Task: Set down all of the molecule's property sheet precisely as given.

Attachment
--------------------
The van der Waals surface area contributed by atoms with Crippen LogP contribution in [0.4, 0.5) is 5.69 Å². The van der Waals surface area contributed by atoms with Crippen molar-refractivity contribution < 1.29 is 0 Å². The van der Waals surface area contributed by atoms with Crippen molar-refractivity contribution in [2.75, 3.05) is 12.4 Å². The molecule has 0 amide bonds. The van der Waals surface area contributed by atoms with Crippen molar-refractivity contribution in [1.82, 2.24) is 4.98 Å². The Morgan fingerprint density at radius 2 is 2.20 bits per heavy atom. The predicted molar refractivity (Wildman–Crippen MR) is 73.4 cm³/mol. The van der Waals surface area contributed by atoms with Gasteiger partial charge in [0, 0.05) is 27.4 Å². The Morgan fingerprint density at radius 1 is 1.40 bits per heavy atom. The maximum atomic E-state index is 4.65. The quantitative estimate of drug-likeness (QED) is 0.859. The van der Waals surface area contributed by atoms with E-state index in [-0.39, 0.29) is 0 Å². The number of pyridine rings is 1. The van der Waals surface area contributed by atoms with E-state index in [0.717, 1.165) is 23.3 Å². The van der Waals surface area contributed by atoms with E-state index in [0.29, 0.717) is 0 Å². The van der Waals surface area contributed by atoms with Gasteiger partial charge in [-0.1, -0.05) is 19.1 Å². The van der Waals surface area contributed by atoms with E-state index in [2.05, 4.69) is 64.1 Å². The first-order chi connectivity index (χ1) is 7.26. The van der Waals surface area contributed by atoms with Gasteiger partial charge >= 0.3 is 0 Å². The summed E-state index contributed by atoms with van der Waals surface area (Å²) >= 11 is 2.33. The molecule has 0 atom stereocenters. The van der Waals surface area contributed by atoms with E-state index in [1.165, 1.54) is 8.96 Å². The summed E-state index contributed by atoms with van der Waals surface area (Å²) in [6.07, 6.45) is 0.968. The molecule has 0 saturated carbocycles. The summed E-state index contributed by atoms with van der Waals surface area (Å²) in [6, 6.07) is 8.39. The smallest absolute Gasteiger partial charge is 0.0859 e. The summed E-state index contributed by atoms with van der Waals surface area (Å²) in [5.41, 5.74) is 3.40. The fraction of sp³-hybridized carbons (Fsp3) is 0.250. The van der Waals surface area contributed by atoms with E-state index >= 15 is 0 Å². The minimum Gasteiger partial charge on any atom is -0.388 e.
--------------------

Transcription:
The van der Waals surface area contributed by atoms with Crippen LogP contribution in [0.4, 0.5) is 5.69 Å². The van der Waals surface area contributed by atoms with Crippen molar-refractivity contribution < 1.29 is 0 Å². The van der Waals surface area contributed by atoms with Crippen molar-refractivity contribution in [2.75, 3.05) is 12.4 Å². The molecule has 0 amide bonds. The van der Waals surface area contributed by atoms with Crippen molar-refractivity contribution in [1.82, 2.24) is 4.98 Å². The Morgan fingerprint density at radius 2 is 2.20 bits per heavy atom. The predicted molar refractivity (Wildman–Crippen MR) is 73.4 cm³/mol. The van der Waals surface area contributed by atoms with Gasteiger partial charge in [0, 0.05) is 27.4 Å². The Morgan fingerprint density at radius 1 is 1.40 bits per heavy atom. The maximum atomic E-state index is 4.65. The quantitative estimate of drug-likeness (QED) is 0.859. The van der Waals surface area contributed by atoms with E-state index in [-0.39, 0.29) is 0 Å². The number of pyridine rings is 1. The van der Waals surface area contributed by atoms with E-state index in [0.717, 1.165) is 23.3 Å². The van der Waals surface area contributed by atoms with E-state index in [0.29, 0.717) is 0 Å². The van der Waals surface area contributed by atoms with Gasteiger partial charge in [-0.1, -0.05) is 19.1 Å². The van der Waals surface area contributed by atoms with E-state index in [2.05, 4.69) is 64.1 Å². The first-order chi connectivity index (χ1) is 7.26. The van der Waals surface area contributed by atoms with Gasteiger partial charge >= 0.3 is 0 Å². The summed E-state index contributed by atoms with van der Waals surface area (Å²) >= 11 is 2.33. The molecule has 0 atom stereocenters. The van der Waals surface area contributed by atoms with E-state index in [1.165, 1.54) is 8.96 Å². The summed E-state index contributed by atoms with van der Waals surface area (Å²) in [6.07, 6.45) is 0.968. The molecule has 0 saturated carbocycles. The summed E-state index contributed by atoms with van der Waals surface area (Å²) in [6, 6.07) is 8.39. The smallest absolute Gasteiger partial charge is 0.0859 e. The summed E-state index contributed by atoms with van der Waals surface area (Å²) in [5.41, 5.74) is 3.40. The fraction of sp³-hybridized carbons (Fsp3) is 0.250. The van der Waals surface area contributed by atoms with E-state index >= 15 is 0 Å². The minimum Gasteiger partial charge on any atom is -0.388 e.